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Football coach saved from drowning by two assistant coaches

Cameron Smith
Prep Rally

Cypress Falls (Texas) High football coach Kirk Eaton is the kind of man who lives life in the moment. That's why, at the tail end of a recent family trip to Canyon Lake with two of his best friends (both of whom are assistant high school football coaches) and their families, he opted for a dramatic head-first dive into the water off the boat they were driving.

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Cypress Falls football coach Kirk Eaton

Cypress Falls football coach Kirk Eaton

Then he didn't come up.

As reported in the Houston Chronicle, Eaton probably should never have come back up alive at all. As soon as the head coach's body had reached the water, his head struck a boulder. His lower body was left paralyzed, and Eaton began to sink under the water. As he recounted later, the coach was convinced he was drowning.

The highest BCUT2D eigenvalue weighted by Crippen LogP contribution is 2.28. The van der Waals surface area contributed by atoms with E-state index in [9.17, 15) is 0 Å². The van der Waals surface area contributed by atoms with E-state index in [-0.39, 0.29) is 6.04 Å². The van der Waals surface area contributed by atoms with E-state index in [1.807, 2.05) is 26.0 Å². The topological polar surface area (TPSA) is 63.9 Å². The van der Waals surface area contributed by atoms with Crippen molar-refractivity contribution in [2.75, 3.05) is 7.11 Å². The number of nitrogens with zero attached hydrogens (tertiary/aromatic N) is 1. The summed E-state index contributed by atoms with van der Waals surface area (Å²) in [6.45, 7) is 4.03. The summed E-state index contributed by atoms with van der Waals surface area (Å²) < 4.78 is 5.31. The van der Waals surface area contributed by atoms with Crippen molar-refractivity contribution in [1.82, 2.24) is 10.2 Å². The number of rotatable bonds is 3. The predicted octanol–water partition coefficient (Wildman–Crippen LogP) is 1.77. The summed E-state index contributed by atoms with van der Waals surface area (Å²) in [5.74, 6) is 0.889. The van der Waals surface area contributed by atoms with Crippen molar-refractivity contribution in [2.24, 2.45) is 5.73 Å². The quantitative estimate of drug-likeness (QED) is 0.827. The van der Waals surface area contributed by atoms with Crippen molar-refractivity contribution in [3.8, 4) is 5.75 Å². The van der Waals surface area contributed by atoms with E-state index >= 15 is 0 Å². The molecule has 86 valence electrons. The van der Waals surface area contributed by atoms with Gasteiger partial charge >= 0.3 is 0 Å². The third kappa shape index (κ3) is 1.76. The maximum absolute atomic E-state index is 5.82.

"I remember drowning," Eaton told the Chronicle. "I remember thinking, 'This is it, I'm dying.'"

Instead of dying underwater, Eaton was saved by his two fellow coaching friends. First, Cypress Woods (Texas) High offensive coordinator Curtis Neill noticed that Eaton hadn't come up after diving in, and happened to see his Texas Tech hat floating in the water near where Eaton had originally hit the water.

On instinct, Neill jumped in in search of his friend. He found him, head bloodied, body limp and belly full of water which he had taken in while unconscious. Neill dragged Eaton to shore, where he was met by their fellow coach and boater, Cy Falls defensive coordinator Chris Brister.

Once they reached the shore, Brister took over, performing CPR on Eaton for four minutes. Eventually, the Cy Falls head coach regained consciousness, then began to breathe just as an ambulance arrived.

Miraculously, Eaton is already back on the field for Cy Falls' preseason practices. While he can walk on his own, Eaton is coaching from a golf cart as a safety precaution, and will continue wearing a neck brace for some time, the final results of what doctors determined was a spinal-cord compression and concussion.

In fact, Eaton might be the one person in the state of Texas who isn't going to complain about working outside in the midst of the state's ongoing heat wave for a compelling reason: He's happy just to be alive.

"If all I have to put up with is some numbness and tingling, by God I'll do that to be able to see my two girls, my wife, my football team and my coaches," Eaton said.

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